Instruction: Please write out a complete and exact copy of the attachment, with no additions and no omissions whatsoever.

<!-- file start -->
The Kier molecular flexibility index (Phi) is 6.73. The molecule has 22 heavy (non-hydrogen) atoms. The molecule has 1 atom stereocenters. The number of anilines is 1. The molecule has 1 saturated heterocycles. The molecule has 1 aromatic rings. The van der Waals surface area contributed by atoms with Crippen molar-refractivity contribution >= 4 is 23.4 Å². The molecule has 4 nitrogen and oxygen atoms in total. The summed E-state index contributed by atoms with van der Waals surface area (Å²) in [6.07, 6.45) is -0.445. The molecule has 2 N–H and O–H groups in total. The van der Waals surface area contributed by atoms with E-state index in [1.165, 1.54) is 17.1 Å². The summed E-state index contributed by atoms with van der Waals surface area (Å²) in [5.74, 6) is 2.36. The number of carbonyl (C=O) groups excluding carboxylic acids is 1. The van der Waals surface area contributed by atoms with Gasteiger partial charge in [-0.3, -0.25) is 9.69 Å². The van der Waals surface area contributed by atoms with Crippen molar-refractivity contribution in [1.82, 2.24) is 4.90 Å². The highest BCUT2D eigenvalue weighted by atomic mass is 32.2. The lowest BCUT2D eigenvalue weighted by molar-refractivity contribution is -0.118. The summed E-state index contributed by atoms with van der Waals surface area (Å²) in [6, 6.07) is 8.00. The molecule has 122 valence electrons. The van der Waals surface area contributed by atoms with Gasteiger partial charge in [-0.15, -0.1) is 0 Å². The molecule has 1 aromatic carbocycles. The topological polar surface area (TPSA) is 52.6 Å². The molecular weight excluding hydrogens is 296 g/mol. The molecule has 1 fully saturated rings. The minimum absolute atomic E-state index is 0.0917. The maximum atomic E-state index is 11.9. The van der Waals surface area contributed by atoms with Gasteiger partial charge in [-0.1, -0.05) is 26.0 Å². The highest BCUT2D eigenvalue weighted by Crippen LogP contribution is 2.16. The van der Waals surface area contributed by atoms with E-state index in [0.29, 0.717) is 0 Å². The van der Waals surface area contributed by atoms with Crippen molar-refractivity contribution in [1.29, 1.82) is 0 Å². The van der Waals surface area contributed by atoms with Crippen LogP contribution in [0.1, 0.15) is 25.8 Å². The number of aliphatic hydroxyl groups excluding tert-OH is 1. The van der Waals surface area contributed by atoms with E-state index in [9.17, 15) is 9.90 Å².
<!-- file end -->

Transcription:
The Kier molecular flexibility index (Phi) is 6.73. The molecule has 22 heavy (non-hydrogen) atoms. The molecule has 1 atom stereocenters. The number of anilines is 1. The molecule has 1 saturated heterocycles. The molecule has 1 aromatic rings. The van der Waals surface area contributed by atoms with Crippen molar-refractivity contribution >= 4 is 23.4 Å². The molecule has 4 nitrogen and oxygen atoms in total. The summed E-state index contributed by atoms with van der Waals surface area (Å²) in [6.07, 6.45) is -0.445. The molecule has 2 N–H and O–H groups in total. The van der Waals surface area contributed by atoms with E-state index in [1.165, 1.54) is 17.1 Å². The summed E-state index contributed by atoms with van der Waals surface area (Å²) in [5.74, 6) is 2.36. The number of carbonyl (C=O) groups excluding carboxylic acids is 1. The van der Waals surface area contributed by atoms with Gasteiger partial charge in [-0.3, -0.25) is 9.69 Å². The van der Waals surface area contributed by atoms with Crippen molar-refractivity contribution in [1.82, 2.24) is 4.90 Å². The highest BCUT2D eigenvalue weighted by atomic mass is 32.2. The lowest BCUT2D eigenvalue weighted by molar-refractivity contribution is -0.118. The summed E-state index contributed by atoms with van der Waals surface area (Å²) in [6, 6.07) is 8.00. The molecule has 122 valence electrons. The van der Waals surface area contributed by atoms with Gasteiger partial charge in [-0.15, -0.1) is 0 Å². The molecule has 1 aromatic carbocycles. The topological polar surface area (TPSA) is 52.6 Å². The molecular weight excluding hydrogens is 296 g/mol. The molecule has 1 fully saturated rings. The minimum absolute atomic E-state index is 0.0917. The maximum atomic E-state index is 11.9. The van der Waals surface area contributed by atoms with Gasteiger partial charge in [-0.1, -0.05) is 26.0 Å². The highest BCUT2D eigenvalue weighted by Crippen LogP contribution is 2.16. The van der Waals surface area contributed by atoms with E-state index in [0.29, 0.717) is 0 Å². The van der Waals surface area contributed by atoms with Crippen molar-refractivity contribution in [1.29, 1.82) is 0 Å². The van der Waals surface area contributed by atoms with Crippen LogP contribution in [0.1, 0.15) is 25.8 Å². The number of aliphatic hydroxyl groups excluding tert-OH is 1. The van der Waals surface area contributed by atoms with E-state index in [9.17, 15) is 9.90 Å².